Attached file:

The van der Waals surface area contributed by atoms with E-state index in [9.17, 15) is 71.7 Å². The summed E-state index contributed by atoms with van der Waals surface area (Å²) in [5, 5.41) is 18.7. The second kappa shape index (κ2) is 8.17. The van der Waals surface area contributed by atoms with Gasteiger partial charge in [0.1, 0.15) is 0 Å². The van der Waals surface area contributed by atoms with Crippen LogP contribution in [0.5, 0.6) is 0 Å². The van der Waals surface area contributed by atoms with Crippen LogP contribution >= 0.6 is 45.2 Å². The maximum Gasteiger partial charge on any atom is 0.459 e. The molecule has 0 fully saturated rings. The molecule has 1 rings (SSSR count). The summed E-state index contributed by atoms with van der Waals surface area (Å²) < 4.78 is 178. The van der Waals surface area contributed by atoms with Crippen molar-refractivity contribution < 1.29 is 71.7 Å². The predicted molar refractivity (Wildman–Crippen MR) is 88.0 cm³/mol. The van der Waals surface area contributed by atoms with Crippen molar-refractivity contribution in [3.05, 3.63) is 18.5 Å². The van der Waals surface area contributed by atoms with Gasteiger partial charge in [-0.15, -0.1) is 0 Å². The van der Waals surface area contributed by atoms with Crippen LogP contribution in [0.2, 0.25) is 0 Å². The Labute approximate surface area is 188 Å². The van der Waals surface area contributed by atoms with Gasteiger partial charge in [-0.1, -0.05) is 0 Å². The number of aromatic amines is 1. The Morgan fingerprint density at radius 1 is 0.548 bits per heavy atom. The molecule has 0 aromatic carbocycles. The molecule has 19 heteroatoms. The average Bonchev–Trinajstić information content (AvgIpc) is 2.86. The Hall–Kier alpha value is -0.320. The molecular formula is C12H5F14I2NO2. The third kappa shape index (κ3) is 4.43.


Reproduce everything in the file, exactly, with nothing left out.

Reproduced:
The van der Waals surface area contributed by atoms with E-state index in [9.17, 15) is 71.7 Å². The summed E-state index contributed by atoms with van der Waals surface area (Å²) in [5, 5.41) is 18.7. The second kappa shape index (κ2) is 8.17. The van der Waals surface area contributed by atoms with Gasteiger partial charge in [0.1, 0.15) is 0 Å². The van der Waals surface area contributed by atoms with Crippen LogP contribution in [0.5, 0.6) is 0 Å². The van der Waals surface area contributed by atoms with Crippen LogP contribution >= 0.6 is 45.2 Å². The maximum Gasteiger partial charge on any atom is 0.459 e. The molecule has 0 fully saturated rings. The molecule has 1 rings (SSSR count). The summed E-state index contributed by atoms with van der Waals surface area (Å²) < 4.78 is 178. The van der Waals surface area contributed by atoms with Crippen molar-refractivity contribution < 1.29 is 71.7 Å². The predicted molar refractivity (Wildman–Crippen MR) is 88.0 cm³/mol. The van der Waals surface area contributed by atoms with Crippen molar-refractivity contribution in [3.05, 3.63) is 18.5 Å². The van der Waals surface area contributed by atoms with Gasteiger partial charge in [-0.15, -0.1) is 0 Å². The van der Waals surface area contributed by atoms with Crippen LogP contribution in [0.2, 0.25) is 0 Å². The Labute approximate surface area is 188 Å². The van der Waals surface area contributed by atoms with Gasteiger partial charge in [-0.1, -0.05) is 0 Å². The number of aromatic amines is 1. The Morgan fingerprint density at radius 1 is 0.548 bits per heavy atom. The molecule has 0 aromatic carbocycles. The molecule has 19 heteroatoms. The average Bonchev–Trinajstić information content (AvgIpc) is 2.86. The Hall–Kier alpha value is -0.320. The molecular formula is C12H5F14I2NO2. The third kappa shape index (κ3) is 4.43.